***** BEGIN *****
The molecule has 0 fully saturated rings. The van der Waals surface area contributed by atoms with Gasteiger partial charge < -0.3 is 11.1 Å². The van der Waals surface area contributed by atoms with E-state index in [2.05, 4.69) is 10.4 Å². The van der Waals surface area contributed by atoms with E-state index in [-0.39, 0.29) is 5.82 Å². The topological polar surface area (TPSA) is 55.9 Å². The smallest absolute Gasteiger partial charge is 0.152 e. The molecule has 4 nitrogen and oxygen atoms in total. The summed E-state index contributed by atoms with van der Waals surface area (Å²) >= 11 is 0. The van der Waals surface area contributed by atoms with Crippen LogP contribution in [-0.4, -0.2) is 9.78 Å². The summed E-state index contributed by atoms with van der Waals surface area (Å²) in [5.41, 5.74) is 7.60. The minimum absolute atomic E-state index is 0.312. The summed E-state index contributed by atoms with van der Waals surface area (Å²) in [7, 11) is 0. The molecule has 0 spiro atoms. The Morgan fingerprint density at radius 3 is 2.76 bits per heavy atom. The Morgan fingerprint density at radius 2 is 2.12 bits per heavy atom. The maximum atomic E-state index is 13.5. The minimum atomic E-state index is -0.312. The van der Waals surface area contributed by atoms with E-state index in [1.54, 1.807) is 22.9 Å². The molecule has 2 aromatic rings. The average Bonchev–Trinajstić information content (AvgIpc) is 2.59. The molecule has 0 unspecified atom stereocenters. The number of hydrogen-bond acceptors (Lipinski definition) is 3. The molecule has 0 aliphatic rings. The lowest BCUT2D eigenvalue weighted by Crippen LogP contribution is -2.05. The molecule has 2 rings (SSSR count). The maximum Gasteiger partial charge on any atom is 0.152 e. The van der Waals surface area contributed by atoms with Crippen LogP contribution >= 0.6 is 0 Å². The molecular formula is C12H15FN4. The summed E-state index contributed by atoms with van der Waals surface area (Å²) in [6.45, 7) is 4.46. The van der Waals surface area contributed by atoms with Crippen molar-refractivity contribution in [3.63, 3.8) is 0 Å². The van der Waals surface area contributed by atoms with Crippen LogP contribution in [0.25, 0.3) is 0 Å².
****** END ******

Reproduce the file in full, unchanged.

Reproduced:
The molecule has 0 fully saturated rings. The van der Waals surface area contributed by atoms with Gasteiger partial charge < -0.3 is 11.1 Å². The van der Waals surface area contributed by atoms with E-state index in [2.05, 4.69) is 10.4 Å². The van der Waals surface area contributed by atoms with E-state index in [-0.39, 0.29) is 5.82 Å². The topological polar surface area (TPSA) is 55.9 Å². The smallest absolute Gasteiger partial charge is 0.152 e. The molecule has 4 nitrogen and oxygen atoms in total. The summed E-state index contributed by atoms with van der Waals surface area (Å²) >= 11 is 0. The van der Waals surface area contributed by atoms with Crippen LogP contribution in [-0.4, -0.2) is 9.78 Å². The summed E-state index contributed by atoms with van der Waals surface area (Å²) in [5.41, 5.74) is 7.60. The minimum absolute atomic E-state index is 0.312. The summed E-state index contributed by atoms with van der Waals surface area (Å²) in [7, 11) is 0. The molecule has 0 spiro atoms. The Morgan fingerprint density at radius 3 is 2.76 bits per heavy atom. The Morgan fingerprint density at radius 2 is 2.12 bits per heavy atom. The maximum atomic E-state index is 13.5. The minimum atomic E-state index is -0.312. The van der Waals surface area contributed by atoms with E-state index in [1.54, 1.807) is 22.9 Å². The molecule has 2 aromatic rings. The average Bonchev–Trinajstić information content (AvgIpc) is 2.59. The molecule has 0 unspecified atom stereocenters. The number of hydrogen-bond acceptors (Lipinski definition) is 3. The molecule has 0 aliphatic rings. The lowest BCUT2D eigenvalue weighted by Crippen LogP contribution is -2.05. The molecule has 2 rings (SSSR count). The maximum Gasteiger partial charge on any atom is 0.152 e. The van der Waals surface area contributed by atoms with Crippen LogP contribution >= 0.6 is 0 Å². The molecular formula is C12H15FN4. The summed E-state index contributed by atoms with van der Waals surface area (Å²) in [6.45, 7) is 4.46. The van der Waals surface area contributed by atoms with Crippen molar-refractivity contribution in [3.63, 3.8) is 0 Å². The van der Waals surface area contributed by atoms with Crippen LogP contribution in [0.25, 0.3) is 0 Å².